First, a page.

Pinza became a member of Westchester Country Club in Rye, New York, and lived in a house adjacent to the fifth golf hole of the South Course. In 1953, he had his own short-lived NBC situation comedy on TV, Bonino, in which he appeared as a recently widowed Italian-American opera singer trying to rear eight children. Two of the children were portrayed by Van Dyke Parks and Chet Allen, who had also been with the American Boychoir. Mary Wickes appeared on Bonino as the bossy housekeeper. In 1954, he appeared in the Broadway production of Fanny opposite Florence Henderson. On March 28, 1954, Pinza and Henderson were featured in the TV special General Foods 25th Anniversary Show: A Salute to Rodgers and Hammerstein which was broadcast on all four American TV networks of the time.

Pinza unexpectedly died of a stroke on May 9, 1957 at the age of 64 in Stamford, Connecticut. His funeral was held at the Cathedral of St. John the Divine in New York City.[7] He is interred at Putnam Cemetery, in Greenwich, Connecticut. Shortly before his death, Pinza completed his memoirs, which were published in 1958 by Rinehart & Company. Photos taken during his career, as well as images of his family, were included in the book.[8]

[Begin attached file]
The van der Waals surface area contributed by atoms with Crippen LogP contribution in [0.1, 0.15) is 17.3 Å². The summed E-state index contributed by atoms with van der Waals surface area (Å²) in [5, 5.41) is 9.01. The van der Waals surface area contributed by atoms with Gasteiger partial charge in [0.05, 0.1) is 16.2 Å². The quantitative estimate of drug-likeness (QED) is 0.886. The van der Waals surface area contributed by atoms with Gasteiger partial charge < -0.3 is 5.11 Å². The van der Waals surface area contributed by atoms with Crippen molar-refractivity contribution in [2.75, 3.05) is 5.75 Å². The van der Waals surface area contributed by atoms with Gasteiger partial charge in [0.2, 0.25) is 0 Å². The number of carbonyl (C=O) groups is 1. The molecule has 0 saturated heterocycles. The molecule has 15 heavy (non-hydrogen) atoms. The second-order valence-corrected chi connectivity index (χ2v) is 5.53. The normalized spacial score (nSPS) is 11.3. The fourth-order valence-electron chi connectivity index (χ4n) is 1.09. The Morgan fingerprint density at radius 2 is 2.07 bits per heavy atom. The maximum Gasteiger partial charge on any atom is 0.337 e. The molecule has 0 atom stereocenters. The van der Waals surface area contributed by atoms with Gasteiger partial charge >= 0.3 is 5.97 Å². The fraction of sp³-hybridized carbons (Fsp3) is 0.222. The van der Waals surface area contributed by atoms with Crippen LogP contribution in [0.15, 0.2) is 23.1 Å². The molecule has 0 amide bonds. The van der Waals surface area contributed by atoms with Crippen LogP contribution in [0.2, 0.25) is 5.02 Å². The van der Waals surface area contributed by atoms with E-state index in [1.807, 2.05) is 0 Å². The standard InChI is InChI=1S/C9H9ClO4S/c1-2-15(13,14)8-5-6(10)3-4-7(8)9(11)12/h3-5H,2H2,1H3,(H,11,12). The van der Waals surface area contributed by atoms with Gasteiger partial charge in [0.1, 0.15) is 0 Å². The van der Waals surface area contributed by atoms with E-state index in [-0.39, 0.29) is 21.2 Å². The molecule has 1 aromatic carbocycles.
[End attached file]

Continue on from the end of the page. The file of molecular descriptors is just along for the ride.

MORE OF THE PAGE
Movies and television

Pinza appeared in several films, beginning with 1947's Carnegie Hall, which featured a number of famous classical singers, musicians, conductors, and the New York Philharmonic Orchestra. He received a film contract from Metro-Goldwyn-Mayer and appeared in Mr. Imperium with Lana Turner and Strictly Dishonorable, both released in 1951. His final big-screen appearance was in 1953's Tonight We Sing, playing the famous Russian bass Feodor Chaliapin in a movie biography of impresario Sol Hurok. During this movie, Pinza sings a portion of Mussorgsky's Boris Godunov in the original Russian. A recording of Pinza singing Anema e core is heard in the 1980 film The Blues Brothers playing on a phonograph in the scene where Jake and Elwood visit landlady Mrs Tarantino.

Pinza hosted his own television musical program during 1951, which for a time alternated with The RCA Victor Show Starring Dennis Day, later named The Dennis Day Show. In 1953, he starred in the NBC sitcom Bonino. Pinza continued to make appearances on American television until 1955.[9]